NovaChem > Industry News > 2014 > Two ways to get more out of ProGibb this autumn

Two ways to get more out of ProGibb this autumn

Published on 16/01/2014

"One of the things we've seen with ProGibb in autumn is that a lot of farmers start too late,” says Nufarm technical specialist Cynthia Christie. "The ones who have sorted this out now apply it a round before they originally thought they needed to.
"It's a bit of a challenge because you actually have to think in reverse from spring. At that time of the year pasture growth is getting faster and faster, but in autumn it's slowing down and that needs to be factored into the planning process.”
Applying ProGibb in April, for example, can mean farmers in cooler regions miss out on the opportunity to convert the resultant extra DM into increased MS production, because they tend to dry off before the extra pasture is fully utilised.
"For the first time user, the key question is when does the feed pinch typically affect their production? If that happens in the last
week of April, ProGibb needs to go on mid March.”
And for the whole process to run smoothly, southern retailers should be liaising with their farmers about applications from mid February onwards, she advises.
In the North Island, the seasonal decline in grass growth rates is not as great as in the South Island, but if farmers want to build
body condition score on their cows ahead of winter, they also need to think a bit further ahead than they might expect.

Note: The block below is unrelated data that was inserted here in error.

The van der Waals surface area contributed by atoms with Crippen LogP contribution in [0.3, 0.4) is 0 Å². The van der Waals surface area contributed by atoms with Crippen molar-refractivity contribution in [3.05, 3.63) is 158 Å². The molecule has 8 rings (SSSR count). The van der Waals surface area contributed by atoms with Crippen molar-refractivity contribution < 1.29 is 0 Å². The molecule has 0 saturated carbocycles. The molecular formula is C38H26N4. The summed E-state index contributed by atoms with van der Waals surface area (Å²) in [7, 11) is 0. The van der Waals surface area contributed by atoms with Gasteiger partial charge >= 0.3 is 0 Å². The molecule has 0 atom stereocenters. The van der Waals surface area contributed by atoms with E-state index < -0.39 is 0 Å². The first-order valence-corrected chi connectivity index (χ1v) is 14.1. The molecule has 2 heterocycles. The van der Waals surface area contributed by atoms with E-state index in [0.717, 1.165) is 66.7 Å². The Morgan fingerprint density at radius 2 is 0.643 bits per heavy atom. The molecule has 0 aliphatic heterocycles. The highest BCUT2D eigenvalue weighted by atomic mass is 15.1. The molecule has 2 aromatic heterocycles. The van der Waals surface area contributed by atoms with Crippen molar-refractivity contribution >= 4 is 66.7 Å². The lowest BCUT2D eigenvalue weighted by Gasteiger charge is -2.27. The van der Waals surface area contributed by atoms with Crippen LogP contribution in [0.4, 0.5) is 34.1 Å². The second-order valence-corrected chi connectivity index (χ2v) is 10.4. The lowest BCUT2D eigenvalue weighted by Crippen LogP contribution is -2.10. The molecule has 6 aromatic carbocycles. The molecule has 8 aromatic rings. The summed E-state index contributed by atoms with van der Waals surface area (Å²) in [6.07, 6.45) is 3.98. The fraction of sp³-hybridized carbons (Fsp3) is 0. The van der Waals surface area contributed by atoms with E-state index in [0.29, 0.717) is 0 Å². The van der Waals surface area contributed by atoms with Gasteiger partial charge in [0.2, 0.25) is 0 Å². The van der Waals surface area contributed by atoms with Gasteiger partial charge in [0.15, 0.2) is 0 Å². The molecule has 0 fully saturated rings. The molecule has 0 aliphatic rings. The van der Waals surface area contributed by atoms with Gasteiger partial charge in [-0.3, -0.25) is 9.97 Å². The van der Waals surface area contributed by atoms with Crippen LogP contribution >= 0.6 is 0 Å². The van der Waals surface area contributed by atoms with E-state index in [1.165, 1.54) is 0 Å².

"Adding half a condition score to a cow before dry off doesn't happen instantly! It takes time, so these farmers also need to think ahead to make sure they have the extra feed available when it can actually be turned into liveweight gain.”
With a significant surge in use last season, Christie says it's clear farmers have got the message about ProGibb's potential and retailers have an important role helping customers benefit from what is a proven productivity tool.
"Check with those who used it last autumn; find out how it worked and make sure they have their ducks in a row for this season. For new users, or those who have only used it in spring, put some resources into making sure they know how to get maximum benefit from that extra growth.
"If they don't have a plan in advance, they will have a lot more DM in treated paddocks than they know what to do with. They need
to be prepared to modify their grazing rotation if need be, and it's important they know what they're actually growing because every pasture is different.
"Adding a response of 30-60 per cent to a paddock which normally produces 50 kg DM per ha per day, at the very least I would expect to end up with 75 kg DM per ha per day and that's quite a large difference...”
Another tactic that has proven successful with autumn ProGibb applications is combining it with liquid nitrogen.
"A lot of pasture is more deficient in N particularly in autumn, and even a small amount of N often makes a big difference. They're
going over the paddock with a spray truck anyway, so they might as well apply foliar N instead of just water. It helps lower application costs too."

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